How Matt Damon Helped Ben Affleck Quit Batman and the DCEU

“In fact, I talked to you about it and you were a principal influence in that decision,” Affleck said. “I want to do the things that would bring me joy. Then we went and did Last Duel, and I had fun every day on this movie. I wasn’t the star, I wasn’t likable. I was a villain. I wasn’t all the things I thought I was supposed to be when I started out and yet it was a wonderful experience. And it was all just stuff that came along that I wasn’t chasing.”

This would interestingly seem to suggest Damon was the friend he previously said advised him not to make The Batman. During another lengthy interview with The New York Times in 2020, Affleck said, “I showed somebody The Batman script. They said, ‘I think the script is good. I also think you’ll drink yourself to death if you go through what you just went through again.”

Whether or not it was Damon who gave him that specific piece of tough love, Affleck did of course let go of the cape and cowl, and he appears to be happier for it. In the most recent interview, he speaks of being satisfied in the fact that The Last Duel is finding its audience now on streaming as a top VOD title after failing at the box office. Granted, that’s a far cry from where the industry was for both actors only a few years ago, with Affleck winning the Best Picture Oscar for Argo, an adult-oriented drama and box office hit, only in 2013. But the way Affleck sees it, it’s just confirmation about where the industry is today—and why he thinks movie theaters are about to be completely consumed by superhero movies and endless intellectual property.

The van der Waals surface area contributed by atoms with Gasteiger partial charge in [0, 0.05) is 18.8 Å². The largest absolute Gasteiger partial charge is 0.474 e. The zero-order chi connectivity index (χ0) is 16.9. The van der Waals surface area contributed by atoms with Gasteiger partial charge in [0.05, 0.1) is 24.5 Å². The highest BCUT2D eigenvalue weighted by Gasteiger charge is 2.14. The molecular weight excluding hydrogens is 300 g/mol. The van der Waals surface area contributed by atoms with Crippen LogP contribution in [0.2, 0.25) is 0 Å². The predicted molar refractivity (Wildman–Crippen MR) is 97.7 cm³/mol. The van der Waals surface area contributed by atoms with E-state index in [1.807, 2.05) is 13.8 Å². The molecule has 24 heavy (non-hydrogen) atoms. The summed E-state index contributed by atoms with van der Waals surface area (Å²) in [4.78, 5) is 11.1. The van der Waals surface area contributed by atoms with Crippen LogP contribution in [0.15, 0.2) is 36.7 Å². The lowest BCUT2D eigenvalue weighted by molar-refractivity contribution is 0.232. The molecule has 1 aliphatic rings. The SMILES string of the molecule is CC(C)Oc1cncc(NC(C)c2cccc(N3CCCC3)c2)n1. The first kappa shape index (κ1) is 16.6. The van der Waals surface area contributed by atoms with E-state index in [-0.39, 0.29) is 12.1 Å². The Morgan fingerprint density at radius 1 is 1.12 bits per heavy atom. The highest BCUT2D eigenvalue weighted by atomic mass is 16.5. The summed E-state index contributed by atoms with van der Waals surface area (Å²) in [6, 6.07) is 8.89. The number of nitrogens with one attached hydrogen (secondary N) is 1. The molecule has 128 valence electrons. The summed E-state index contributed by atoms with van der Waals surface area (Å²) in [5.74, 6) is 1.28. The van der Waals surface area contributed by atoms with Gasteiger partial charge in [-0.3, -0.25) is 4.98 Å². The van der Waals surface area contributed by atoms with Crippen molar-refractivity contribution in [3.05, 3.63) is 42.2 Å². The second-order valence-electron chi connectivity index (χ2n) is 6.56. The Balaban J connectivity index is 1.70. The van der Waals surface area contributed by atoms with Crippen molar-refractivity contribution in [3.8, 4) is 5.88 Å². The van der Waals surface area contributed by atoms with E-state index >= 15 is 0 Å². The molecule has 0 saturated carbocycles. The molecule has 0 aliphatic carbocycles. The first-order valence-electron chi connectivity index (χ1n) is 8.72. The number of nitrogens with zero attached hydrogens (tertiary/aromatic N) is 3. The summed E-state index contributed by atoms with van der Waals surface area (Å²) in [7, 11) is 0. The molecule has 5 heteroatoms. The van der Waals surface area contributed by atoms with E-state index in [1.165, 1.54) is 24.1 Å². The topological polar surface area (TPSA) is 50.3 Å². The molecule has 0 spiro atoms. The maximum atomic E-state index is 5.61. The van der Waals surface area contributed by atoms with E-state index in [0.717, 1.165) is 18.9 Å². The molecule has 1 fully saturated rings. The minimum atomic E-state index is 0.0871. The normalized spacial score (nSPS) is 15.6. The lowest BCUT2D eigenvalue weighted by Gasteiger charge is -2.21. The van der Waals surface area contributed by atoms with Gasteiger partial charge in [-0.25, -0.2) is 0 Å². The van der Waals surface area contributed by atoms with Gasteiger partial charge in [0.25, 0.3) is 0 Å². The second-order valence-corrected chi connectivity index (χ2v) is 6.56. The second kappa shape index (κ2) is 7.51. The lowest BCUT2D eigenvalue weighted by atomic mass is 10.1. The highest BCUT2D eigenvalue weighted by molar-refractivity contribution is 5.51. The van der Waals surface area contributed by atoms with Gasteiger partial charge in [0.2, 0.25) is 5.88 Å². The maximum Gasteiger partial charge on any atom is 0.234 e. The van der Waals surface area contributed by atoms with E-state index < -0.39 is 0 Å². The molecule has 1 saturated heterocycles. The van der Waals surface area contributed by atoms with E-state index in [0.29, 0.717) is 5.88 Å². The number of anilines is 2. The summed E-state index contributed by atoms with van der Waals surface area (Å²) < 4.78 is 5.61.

“If I had to bet, a drama like Argo would not be made theatrically now,” Affleck told Damon in the EW profile. “That wasn’t that long ago. It would be a limited series. I think movies in theaters are going to become more expensive, event-sized. They’re mostly going to be for younger people, and mostly about, ‘Hey I’m so into the Marvel Universe, I can’t wait to see what happens next.’ And there’ll be 40 movies a year theatrically, probably, all IP, sequel, animated.”

As far as Affleck is concerned, The Last Duel finding a belated audience on streaming crystallized for him that “that’s where the audience is.” And if he’s allowed to make movies in that space like Tender Bar, a sweet drama in which he plays a bartender who helps raise his nephew after the father steps out, that’s fine. In a way, it’s a pretty heroic role too.